MT. DIABLO -- Starting this weekend and going through October, the Mount Diablo Interpretive Association and other local organizations offer guided, family-friendly treks to find tarantulas crawling the mountain looking for mates.
Although these large, furry spiders spend much of its time hidden in burrows, every autumn the male tarantulas emerge from their homes in search of a mate. A 19th Century scientific expedition described Mount Diablo's tarantulas as "attaining the size of a half-grown mouse, possessing fangs the size of a rattlesnake's, and delivering a bite generally considered fatal."
That last point, by the way, is not true.
Is this the gruesome truth or just arachnophobia? Time to find out.
"Tarantula Treks" are being held in three Saturdays, Sept. 6, Sept. 20 and Oct. 4, from 5 to 8 p.m., kicked off with a talk featuring eight-legged divas Mia and Scarlet before taking a slow two- to three-mile walk to find tarantulas, as well as scorpions, owls and bats in their natural environment. Bring water, snacks, camera, binoculars and dress for the weather. Mitchell Canyon Visitor Center; $6/car. Reservations required at firstname.lastname@example.org or email@example.com.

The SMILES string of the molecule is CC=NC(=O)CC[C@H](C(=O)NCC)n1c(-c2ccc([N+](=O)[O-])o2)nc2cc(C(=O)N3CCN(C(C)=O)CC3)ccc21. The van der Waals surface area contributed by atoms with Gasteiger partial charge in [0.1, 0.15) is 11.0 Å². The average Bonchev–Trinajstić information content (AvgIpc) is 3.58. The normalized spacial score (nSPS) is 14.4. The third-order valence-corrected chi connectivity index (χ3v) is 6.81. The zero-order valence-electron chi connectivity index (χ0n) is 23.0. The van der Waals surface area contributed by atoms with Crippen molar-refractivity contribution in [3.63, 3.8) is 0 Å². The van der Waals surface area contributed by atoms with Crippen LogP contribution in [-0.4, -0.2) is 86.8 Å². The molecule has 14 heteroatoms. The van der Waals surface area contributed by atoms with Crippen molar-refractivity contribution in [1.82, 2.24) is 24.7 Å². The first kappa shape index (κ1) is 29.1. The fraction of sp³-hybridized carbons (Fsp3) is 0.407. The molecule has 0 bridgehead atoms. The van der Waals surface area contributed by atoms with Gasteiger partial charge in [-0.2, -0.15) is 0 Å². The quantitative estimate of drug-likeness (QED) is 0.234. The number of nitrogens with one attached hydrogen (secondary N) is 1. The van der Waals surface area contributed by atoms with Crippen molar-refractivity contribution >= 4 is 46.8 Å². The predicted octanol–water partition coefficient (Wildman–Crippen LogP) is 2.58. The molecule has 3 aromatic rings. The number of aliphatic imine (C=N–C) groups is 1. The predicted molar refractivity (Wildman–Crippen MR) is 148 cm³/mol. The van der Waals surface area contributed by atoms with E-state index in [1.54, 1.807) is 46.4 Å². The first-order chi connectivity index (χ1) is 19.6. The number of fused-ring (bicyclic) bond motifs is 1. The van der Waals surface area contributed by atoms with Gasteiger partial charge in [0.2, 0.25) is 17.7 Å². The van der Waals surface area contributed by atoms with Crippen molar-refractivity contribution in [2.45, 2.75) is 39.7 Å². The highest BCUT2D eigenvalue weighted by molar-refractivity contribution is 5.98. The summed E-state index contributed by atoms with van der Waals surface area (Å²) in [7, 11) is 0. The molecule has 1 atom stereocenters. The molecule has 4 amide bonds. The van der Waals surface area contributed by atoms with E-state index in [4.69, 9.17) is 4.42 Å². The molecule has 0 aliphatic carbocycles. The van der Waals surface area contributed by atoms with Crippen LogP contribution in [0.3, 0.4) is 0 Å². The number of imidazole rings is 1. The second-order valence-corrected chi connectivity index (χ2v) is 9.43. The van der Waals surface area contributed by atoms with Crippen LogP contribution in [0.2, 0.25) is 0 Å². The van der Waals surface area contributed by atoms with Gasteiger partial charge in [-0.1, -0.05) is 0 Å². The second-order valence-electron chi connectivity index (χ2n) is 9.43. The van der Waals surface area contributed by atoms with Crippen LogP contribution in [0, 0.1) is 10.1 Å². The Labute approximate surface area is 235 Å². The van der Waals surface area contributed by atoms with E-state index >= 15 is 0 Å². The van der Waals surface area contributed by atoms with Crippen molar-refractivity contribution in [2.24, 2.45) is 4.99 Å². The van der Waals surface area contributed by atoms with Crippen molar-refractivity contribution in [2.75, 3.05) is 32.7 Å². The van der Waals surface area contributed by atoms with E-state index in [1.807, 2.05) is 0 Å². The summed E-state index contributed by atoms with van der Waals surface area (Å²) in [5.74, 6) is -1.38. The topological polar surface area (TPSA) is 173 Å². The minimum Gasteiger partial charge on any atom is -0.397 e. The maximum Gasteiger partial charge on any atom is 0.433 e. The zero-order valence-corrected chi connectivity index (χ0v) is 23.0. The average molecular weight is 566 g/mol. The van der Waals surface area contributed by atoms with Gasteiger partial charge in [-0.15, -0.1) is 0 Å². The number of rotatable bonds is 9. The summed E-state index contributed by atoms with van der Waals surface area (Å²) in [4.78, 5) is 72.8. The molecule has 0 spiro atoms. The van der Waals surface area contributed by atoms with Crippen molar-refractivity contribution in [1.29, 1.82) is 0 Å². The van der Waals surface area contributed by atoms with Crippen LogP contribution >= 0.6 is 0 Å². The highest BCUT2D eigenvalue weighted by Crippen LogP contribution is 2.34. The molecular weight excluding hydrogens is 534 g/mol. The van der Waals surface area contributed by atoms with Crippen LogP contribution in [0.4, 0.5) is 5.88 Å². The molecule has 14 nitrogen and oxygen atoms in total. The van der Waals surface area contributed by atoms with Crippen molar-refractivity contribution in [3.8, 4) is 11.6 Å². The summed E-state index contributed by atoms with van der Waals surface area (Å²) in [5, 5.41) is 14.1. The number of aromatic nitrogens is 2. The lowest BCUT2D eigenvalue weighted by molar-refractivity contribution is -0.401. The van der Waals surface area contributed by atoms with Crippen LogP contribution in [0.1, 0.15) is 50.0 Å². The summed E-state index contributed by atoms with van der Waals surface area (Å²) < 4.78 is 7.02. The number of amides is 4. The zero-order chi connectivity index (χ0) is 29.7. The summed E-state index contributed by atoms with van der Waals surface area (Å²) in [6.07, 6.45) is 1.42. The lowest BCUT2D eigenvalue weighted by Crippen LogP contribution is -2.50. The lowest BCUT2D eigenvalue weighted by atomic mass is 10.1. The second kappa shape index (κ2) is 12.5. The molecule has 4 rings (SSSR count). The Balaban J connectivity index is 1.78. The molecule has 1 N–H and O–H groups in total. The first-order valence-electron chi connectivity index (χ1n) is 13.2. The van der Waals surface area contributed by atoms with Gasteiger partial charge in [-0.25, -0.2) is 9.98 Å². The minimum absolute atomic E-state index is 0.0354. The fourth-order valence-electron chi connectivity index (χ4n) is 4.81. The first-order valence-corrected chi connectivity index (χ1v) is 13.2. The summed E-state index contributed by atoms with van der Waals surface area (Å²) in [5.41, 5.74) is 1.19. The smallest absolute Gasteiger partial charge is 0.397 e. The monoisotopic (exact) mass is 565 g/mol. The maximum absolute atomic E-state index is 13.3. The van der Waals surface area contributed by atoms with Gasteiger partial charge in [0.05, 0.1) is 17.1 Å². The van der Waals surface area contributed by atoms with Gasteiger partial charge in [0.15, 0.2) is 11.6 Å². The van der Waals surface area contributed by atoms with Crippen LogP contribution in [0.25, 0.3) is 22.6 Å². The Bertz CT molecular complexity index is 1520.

Three-mile, two-hour hikes with naturalist Michael Marchiano in search of tarantulas are being held four other Saturdays -- Sept. 13, 14 and 20, and Oct. 11. For these "Arachnophobia or How I Learned to Love Tarantulas" hikes, bring water, snacks, camera, binoculars and dress for the weather. Mitchell Canyon Picnic Area; $6/car.
Reservations required at Mount Diablo Interpretive Association.